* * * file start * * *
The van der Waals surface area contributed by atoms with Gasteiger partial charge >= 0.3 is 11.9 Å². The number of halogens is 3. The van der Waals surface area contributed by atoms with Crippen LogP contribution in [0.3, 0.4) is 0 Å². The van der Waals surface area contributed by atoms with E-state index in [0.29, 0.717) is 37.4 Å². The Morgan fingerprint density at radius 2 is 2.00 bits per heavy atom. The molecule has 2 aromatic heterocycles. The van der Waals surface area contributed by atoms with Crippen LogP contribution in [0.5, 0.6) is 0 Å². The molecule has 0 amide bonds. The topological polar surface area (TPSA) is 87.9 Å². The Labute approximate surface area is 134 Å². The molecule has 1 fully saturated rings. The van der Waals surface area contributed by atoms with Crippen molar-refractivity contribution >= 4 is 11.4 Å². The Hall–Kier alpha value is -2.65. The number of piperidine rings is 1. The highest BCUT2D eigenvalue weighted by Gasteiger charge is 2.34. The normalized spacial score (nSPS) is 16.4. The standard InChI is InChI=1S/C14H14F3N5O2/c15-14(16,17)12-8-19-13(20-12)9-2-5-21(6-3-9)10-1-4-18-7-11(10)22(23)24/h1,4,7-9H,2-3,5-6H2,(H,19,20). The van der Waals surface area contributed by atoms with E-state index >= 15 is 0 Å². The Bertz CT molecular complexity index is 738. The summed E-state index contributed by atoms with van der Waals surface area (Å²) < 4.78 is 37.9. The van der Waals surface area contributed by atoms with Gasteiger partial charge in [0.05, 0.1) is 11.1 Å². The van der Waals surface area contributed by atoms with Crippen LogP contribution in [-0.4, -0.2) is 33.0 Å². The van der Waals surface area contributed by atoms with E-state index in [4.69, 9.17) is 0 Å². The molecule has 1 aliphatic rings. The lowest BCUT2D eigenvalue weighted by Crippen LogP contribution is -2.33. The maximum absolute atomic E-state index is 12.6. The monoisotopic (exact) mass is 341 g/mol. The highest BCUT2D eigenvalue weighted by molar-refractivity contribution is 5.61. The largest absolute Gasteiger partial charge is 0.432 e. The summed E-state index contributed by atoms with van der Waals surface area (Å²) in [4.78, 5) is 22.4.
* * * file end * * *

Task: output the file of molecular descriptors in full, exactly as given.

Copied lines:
The van der Waals surface area contributed by atoms with Gasteiger partial charge >= 0.3 is 11.9 Å². The number of halogens is 3. The van der Waals surface area contributed by atoms with Crippen LogP contribution in [0.3, 0.4) is 0 Å². The van der Waals surface area contributed by atoms with E-state index in [0.29, 0.717) is 37.4 Å². The Morgan fingerprint density at radius 2 is 2.00 bits per heavy atom. The molecule has 2 aromatic heterocycles. The van der Waals surface area contributed by atoms with Crippen LogP contribution in [0.5, 0.6) is 0 Å². The molecule has 0 amide bonds. The topological polar surface area (TPSA) is 87.9 Å². The Labute approximate surface area is 134 Å². The molecule has 1 fully saturated rings. The van der Waals surface area contributed by atoms with Crippen molar-refractivity contribution >= 4 is 11.4 Å². The Hall–Kier alpha value is -2.65. The number of piperidine rings is 1. The highest BCUT2D eigenvalue weighted by Gasteiger charge is 2.34. The normalized spacial score (nSPS) is 16.4. The standard InChI is InChI=1S/C14H14F3N5O2/c15-14(16,17)12-8-19-13(20-12)9-2-5-21(6-3-9)10-1-4-18-7-11(10)22(23)24/h1,4,7-9H,2-3,5-6H2,(H,19,20). The van der Waals surface area contributed by atoms with E-state index >= 15 is 0 Å². The Bertz CT molecular complexity index is 738. The summed E-state index contributed by atoms with van der Waals surface area (Å²) < 4.78 is 37.9. The van der Waals surface area contributed by atoms with Gasteiger partial charge in [0.05, 0.1) is 11.1 Å². The van der Waals surface area contributed by atoms with Crippen LogP contribution in [-0.4, -0.2) is 33.0 Å². The van der Waals surface area contributed by atoms with E-state index in [4.69, 9.17) is 0 Å². The molecule has 1 aliphatic rings. The lowest BCUT2D eigenvalue weighted by Crippen LogP contribution is -2.33. The maximum absolute atomic E-state index is 12.6. The monoisotopic (exact) mass is 341 g/mol. The highest BCUT2D eigenvalue weighted by molar-refractivity contribution is 5.61. The largest absolute Gasteiger partial charge is 0.432 e. The summed E-state index contributed by atoms with van der Waals surface area (Å²) in [4.78, 5) is 22.4.